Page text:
That is why I desperately want the occupation to end. But while I am committed to a two-state solution that will enable Israel to remain both Jewish and democratic, I see little chance that such a solution will come about soon. Palestinian, Israeli, and American leaders are all failing to do what needs to be done.
This means that, for a while at least, the occupation will endure. And I know that as time passes, Israel’s occupation will continue to do what every occupation does: Corrupt the occupiers and oppress the occupied.
It is important, therefore, that Jewish educators find a way to discuss this situation, especially when dealing with children who are old enough to understand. Of course, it is also critically important that other things be taught about the Jewish state - that it is a cause for rejoicing and thanksgiving that has returned the Jewish people to history; that without Israel, we are a truncated, incomplete people; and that while criticizing Israel is always acceptable, distancing oneself from Israel is not.
Third, if asked about "Palestinian narratives," I would make it clear that I don’t believe in teaching "Palestinian narratives" about the occupation, just as I don’t believe in teaching "Israeli narratives" about the occupation. I believe in teaching objective facts about the history of the conflict. Only this should be taught in synagogue schools, in Israeli schools, in Palestinian schools, and in every other venue where the Middle Eastern conflict is discussed.
Zionists such as I do not fear teaching the objective truth. We know that Israeli leaders have made mistakes and in some cases grave moral errors. And we are not afraid to acknowledge the painful chapters in our history. But we also know that the Zionist story, objectively told, is mostly extraordinary, heroic, and inspiring.
And we know as well that, properly read, this history points us in the direction of true compromise: a just Israel, and a democratic Palestine.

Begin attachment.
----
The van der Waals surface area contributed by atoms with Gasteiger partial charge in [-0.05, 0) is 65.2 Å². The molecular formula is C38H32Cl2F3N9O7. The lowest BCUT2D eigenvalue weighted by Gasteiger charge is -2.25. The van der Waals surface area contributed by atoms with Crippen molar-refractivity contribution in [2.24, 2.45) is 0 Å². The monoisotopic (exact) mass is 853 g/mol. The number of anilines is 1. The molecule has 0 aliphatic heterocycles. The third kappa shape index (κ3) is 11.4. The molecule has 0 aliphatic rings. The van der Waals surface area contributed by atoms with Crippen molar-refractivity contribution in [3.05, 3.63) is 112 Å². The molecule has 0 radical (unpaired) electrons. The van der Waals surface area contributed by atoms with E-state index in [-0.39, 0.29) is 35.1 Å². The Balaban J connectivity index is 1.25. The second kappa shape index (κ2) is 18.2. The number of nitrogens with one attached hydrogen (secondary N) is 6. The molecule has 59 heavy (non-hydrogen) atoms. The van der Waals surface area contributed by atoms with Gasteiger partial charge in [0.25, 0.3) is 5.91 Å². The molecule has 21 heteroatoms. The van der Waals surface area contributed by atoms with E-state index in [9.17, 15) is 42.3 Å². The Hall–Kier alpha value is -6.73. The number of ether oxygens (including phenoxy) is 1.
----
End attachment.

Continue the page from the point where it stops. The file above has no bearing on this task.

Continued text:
And finally, this: If my questioner belonged to IfNotNow, I would make it clear that I have no problem with IfNotNow demanding honest education about Israel and Palestine. Honesty is the essential element of good education. But I do have a problem with IfNotNow’s refusal to take a position on whether a Jewish state should even exist.
By failing to recognize the importance of a Jewish state, IfNotNow is refusing to consider the well-being or even the living reality of Israel’s 6.5 million Jews. It is refusing to acknowledge the importance of national sovereignty to an embattled Jewish people, which, after 2000 years, is finally able to control its own destiny.
So yes, I would say, you are right to be unhappy if no one taught you about the occupation. But education that is good, moral, and Jewish must not only teach about the occupation, but also about what is to replace the occupation.
And that means not one people ruling another, but two states: A sovereign, independent State of Israel that will rally the Jewish people to her side and strengthen Jews everywhere. And a sovereign, independent State of Palestine that will live in peace alongside Israel, providing justice and security to a Palestinian people long relegated to victimhood by its own leaders and by the nations of the world.
That is the education we should aspire to provide to our students.
Eric H. Yoffie, a rabbi, writer and teacher in Westfield, New Jersey, is a former president of the Union for Reform Judaism. Twitter: @EricYoffie